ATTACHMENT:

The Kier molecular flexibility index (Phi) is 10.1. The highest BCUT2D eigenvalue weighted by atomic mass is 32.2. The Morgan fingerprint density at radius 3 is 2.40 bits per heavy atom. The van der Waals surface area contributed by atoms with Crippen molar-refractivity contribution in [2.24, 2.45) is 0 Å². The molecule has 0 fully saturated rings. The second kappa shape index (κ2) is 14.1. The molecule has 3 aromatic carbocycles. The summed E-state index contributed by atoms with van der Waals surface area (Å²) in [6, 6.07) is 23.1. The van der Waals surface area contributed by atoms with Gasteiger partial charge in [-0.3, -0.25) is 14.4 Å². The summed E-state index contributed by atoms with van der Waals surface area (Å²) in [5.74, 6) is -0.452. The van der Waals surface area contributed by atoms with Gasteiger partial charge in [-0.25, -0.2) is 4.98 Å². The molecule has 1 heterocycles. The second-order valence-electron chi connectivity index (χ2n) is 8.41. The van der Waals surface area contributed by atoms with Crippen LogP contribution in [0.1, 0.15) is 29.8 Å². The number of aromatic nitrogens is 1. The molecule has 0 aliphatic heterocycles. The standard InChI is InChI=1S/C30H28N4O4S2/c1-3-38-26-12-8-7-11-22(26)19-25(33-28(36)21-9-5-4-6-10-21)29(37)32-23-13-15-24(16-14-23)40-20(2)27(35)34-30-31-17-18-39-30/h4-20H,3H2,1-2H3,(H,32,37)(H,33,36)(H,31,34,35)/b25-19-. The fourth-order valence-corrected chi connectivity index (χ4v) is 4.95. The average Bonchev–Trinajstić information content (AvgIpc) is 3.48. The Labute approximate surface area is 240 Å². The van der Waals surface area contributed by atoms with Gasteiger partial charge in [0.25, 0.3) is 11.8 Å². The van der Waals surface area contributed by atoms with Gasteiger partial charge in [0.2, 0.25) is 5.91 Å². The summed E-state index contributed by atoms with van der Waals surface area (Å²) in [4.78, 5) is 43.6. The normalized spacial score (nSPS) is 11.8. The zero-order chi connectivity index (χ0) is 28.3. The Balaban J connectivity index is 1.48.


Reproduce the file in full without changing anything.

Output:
The Kier molecular flexibility index (Phi) is 10.1. The highest BCUT2D eigenvalue weighted by atomic mass is 32.2. The Morgan fingerprint density at radius 3 is 2.40 bits per heavy atom. The van der Waals surface area contributed by atoms with Crippen molar-refractivity contribution in [2.24, 2.45) is 0 Å². The molecule has 0 fully saturated rings. The second kappa shape index (κ2) is 14.1. The molecule has 3 aromatic carbocycles. The summed E-state index contributed by atoms with van der Waals surface area (Å²) in [6, 6.07) is 23.1. The van der Waals surface area contributed by atoms with Gasteiger partial charge in [-0.3, -0.25) is 14.4 Å². The summed E-state index contributed by atoms with van der Waals surface area (Å²) in [5.74, 6) is -0.452. The van der Waals surface area contributed by atoms with Gasteiger partial charge in [-0.25, -0.2) is 4.98 Å². The molecule has 1 heterocycles. The second-order valence-electron chi connectivity index (χ2n) is 8.41. The van der Waals surface area contributed by atoms with Crippen LogP contribution in [0.1, 0.15) is 29.8 Å². The number of aromatic nitrogens is 1. The molecule has 0 aliphatic heterocycles. The standard InChI is InChI=1S/C30H28N4O4S2/c1-3-38-26-12-8-7-11-22(26)19-25(33-28(36)21-9-5-4-6-10-21)29(37)32-23-13-15-24(16-14-23)40-20(2)27(35)34-30-31-17-18-39-30/h4-20H,3H2,1-2H3,(H,32,37)(H,33,36)(H,31,34,35)/b25-19-. The fourth-order valence-corrected chi connectivity index (χ4v) is 4.95. The average Bonchev–Trinajstić information content (AvgIpc) is 3.48. The Labute approximate surface area is 240 Å². The van der Waals surface area contributed by atoms with Gasteiger partial charge in [0.25, 0.3) is 11.8 Å². The van der Waals surface area contributed by atoms with Gasteiger partial charge in [0.2, 0.25) is 5.91 Å². The summed E-state index contributed by atoms with van der Waals surface area (Å²) in [4.78, 5) is 43.6. The normalized spacial score (nSPS) is 11.8. The zero-order chi connectivity index (χ0) is 28.3. The Balaban J connectivity index is 1.48.